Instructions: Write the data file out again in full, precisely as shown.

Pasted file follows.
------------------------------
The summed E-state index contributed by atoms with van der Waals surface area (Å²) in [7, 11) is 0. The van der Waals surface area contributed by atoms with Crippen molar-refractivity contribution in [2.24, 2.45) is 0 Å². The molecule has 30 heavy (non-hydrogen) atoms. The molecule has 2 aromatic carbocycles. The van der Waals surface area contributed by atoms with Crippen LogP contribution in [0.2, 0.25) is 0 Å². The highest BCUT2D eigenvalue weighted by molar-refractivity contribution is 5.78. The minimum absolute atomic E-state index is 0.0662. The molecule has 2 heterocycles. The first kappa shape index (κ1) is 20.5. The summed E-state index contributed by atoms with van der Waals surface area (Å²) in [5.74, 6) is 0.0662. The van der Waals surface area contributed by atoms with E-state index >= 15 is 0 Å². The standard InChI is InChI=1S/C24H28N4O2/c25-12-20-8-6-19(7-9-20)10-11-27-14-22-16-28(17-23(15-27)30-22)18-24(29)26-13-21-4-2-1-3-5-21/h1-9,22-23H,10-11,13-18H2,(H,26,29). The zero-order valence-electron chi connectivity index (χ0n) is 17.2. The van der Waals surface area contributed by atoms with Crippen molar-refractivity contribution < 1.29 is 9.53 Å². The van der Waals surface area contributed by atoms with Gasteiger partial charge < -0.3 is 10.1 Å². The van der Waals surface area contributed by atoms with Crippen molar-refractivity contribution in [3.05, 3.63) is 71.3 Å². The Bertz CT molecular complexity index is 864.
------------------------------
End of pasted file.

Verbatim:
The summed E-state index contributed by atoms with van der Waals surface area (Å²) in [7, 11) is 0. The van der Waals surface area contributed by atoms with Crippen molar-refractivity contribution in [2.24, 2.45) is 0 Å². The molecule has 30 heavy (non-hydrogen) atoms. The molecule has 2 aromatic carbocycles. The van der Waals surface area contributed by atoms with Crippen LogP contribution in [0.2, 0.25) is 0 Å². The highest BCUT2D eigenvalue weighted by molar-refractivity contribution is 5.78. The minimum absolute atomic E-state index is 0.0662. The molecule has 2 heterocycles. The first kappa shape index (κ1) is 20.5. The summed E-state index contributed by atoms with van der Waals surface area (Å²) in [5.74, 6) is 0.0662. The van der Waals surface area contributed by atoms with E-state index >= 15 is 0 Å². The standard InChI is InChI=1S/C24H28N4O2/c25-12-20-8-6-19(7-9-20)10-11-27-14-22-16-28(17-23(15-27)30-22)18-24(29)26-13-21-4-2-1-3-5-21/h1-9,22-23H,10-11,13-18H2,(H,26,29). The zero-order valence-electron chi connectivity index (χ0n) is 17.2. The van der Waals surface area contributed by atoms with Crippen molar-refractivity contribution < 1.29 is 9.53 Å². The van der Waals surface area contributed by atoms with Gasteiger partial charge < -0.3 is 10.1 Å². The van der Waals surface area contributed by atoms with Crippen molar-refractivity contribution in [3.05, 3.63) is 71.3 Å². The Bertz CT molecular complexity index is 864.